Excursus: First-century Roman baths excavated on this site point to Roman presence in the 1st Century.  Legions were often stationed in a place for a long time, even centuries. 

2 A Centurion there had a slave whom he valued – this choice of words is utilitarian, sort of like saying, “he had this machine he valued for what it could do for him” a better translation would be a slave whom he highly honored, slavery is always bad, and people shouldn’t be “owned.” Unlike US history Roman slavery was not racial but economic.  It was assumed that at some point the slave will be freed and likely go into business sponsored by his former master.  We do not know any more of the relationship than the fact that this Centurion thought highly of this slave who was ill and close to death. 3 When he heard about Jesus, he sent some Jewish elders to him, asking him to come and heal his slave. 4 When they came to Jesus, they appealed to him earnestly, saying, “He is worthy of having you do this for him, 5 for he loves our people, and it is he who built our synagogue for us.”

Thoughtful Romans rather liked a lot about Judaism and particularly appreciated its high morals and ethics. What they did not find attractive at all was the rite of circumcision and the dietary kosher laws.  The most common meat in Rome was pork and Roman folk, as do we, like a big pork chop from time to time and as you know Pork was high on the list of kosher no no’s.


We encounter these Gentiles in the Gospels, The Acts and in Paul’s letters.  Since Paul’s understanding of the Gospel was that the resurrection spelled an end to all the very rules that turned off the Gentiles attracted to the high ethical standards and practice of the Jews so they could become Christian rather easily and they did just that.  This very man may well be a brother of ours in heaven.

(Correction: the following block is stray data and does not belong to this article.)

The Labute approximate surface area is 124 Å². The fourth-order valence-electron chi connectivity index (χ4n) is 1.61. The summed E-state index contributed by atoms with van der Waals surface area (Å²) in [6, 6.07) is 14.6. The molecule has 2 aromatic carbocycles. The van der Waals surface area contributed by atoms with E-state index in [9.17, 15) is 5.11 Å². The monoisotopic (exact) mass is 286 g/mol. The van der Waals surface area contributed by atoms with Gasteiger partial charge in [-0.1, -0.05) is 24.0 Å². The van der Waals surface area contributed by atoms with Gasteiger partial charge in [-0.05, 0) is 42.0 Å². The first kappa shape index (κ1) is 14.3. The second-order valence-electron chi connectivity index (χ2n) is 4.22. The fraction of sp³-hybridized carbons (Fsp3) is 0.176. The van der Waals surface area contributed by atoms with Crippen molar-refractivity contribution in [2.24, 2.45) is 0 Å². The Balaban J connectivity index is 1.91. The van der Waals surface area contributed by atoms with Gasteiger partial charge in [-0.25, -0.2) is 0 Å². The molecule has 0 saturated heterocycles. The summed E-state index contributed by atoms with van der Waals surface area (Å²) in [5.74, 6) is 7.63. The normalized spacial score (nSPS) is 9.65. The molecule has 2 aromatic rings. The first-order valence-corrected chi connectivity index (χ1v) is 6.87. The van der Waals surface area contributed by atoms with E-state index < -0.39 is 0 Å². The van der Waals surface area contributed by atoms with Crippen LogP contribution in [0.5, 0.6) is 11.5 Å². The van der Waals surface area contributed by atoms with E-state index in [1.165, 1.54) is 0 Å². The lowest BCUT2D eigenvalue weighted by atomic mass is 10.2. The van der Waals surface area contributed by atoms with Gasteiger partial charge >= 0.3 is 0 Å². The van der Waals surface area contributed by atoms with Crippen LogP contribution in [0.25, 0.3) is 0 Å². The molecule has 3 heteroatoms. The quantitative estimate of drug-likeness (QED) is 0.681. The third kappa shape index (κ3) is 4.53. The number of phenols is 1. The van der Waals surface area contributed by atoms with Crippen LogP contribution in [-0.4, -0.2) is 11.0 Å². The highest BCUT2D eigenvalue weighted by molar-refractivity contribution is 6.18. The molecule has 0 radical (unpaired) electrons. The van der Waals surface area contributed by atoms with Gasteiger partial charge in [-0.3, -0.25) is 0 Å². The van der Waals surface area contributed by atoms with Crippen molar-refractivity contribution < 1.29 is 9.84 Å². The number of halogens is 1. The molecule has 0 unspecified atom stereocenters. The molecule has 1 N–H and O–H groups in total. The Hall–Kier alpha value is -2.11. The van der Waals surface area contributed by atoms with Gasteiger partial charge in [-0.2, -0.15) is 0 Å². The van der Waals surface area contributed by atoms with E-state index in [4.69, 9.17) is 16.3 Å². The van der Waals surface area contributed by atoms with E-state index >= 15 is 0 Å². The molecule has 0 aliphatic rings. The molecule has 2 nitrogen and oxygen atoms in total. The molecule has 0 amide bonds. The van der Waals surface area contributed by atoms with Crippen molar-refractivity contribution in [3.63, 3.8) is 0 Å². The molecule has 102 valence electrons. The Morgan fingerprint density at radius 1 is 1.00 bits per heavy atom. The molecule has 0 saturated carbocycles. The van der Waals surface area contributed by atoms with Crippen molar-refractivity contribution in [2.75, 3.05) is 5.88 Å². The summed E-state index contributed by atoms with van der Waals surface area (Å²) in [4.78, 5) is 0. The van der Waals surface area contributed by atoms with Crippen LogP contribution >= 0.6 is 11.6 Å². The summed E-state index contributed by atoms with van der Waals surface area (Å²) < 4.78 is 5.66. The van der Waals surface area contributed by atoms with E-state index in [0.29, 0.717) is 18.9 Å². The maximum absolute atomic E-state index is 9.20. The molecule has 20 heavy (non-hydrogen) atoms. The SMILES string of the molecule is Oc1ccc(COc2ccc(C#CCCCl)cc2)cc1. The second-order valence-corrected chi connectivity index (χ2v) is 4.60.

This military man asked the Elders of the Synagogue he attended to approach Jesus. The Elders were glad to do it because apparently he was a really good guy, and he had paid for the Synagogue building.   They came to Jesus with the request and Jesus agreed and went with them to the Centurion’s house.


6 And Jesus went with them, but when he was not far from the house, the centurion sent friends to say to him, Lord, do not trouble yourself, for I am not worthy to have you come under my roof; 7  therefore I did not presume to come to you. But only speak the word, and let my servant be healed. 8 For I also am a man set under authority, with soldiers under me; and I say to one, Go, and he goes, and to another, Come, and he comes, and to my slave, Do this, and the slave does it.

 9 When Jesus heard this he was amazed [amazed: Astonished, his jaw dropped, the language is beyond surprised it is intensified to “he just stood there dumbfounded.]  at him, and turning to the crowd that followed him, he said, I tell you, not even in Israel have I found such faith.

 Now, just go with me for a minute.   If we are mentally lazy,  the fully human & fully God nature of the Christ, the Second Person of the Holy Trinity quickly goes out of balance and becomes a bizarre melange.  I was reared with a heresy, common in American Christianity, that unwittingly elevated Jesus’ divinity at the expense of his full humanity.  This is my thought. 

Could it be that this was the first time Jesus realized that he could heal at a distance with a word? How cool is that?  Jesus is brought up short not by his fellows but by a Gentile of all things, who would have thought it?   Maybe that’s why he turned those with him and said, “Well, don’t that beat all, a Gentile has just taught the Son of God something about faith!”

10 When those who had been sent returned to the house, they found the slave in good health [in Greek the word means robust, like nothing had ever happened].

  • If you notice, the Centurion never met Jesus in person.
  • He knew that Jews didn’t enter the houses of Gentiles.
  • He in an elegantly graceful move kept Jesus from controversy while at the same time believed that Jesus could/would heal his friend.
  • He was powerless to help this man who he held in high regard
  • He was not without power.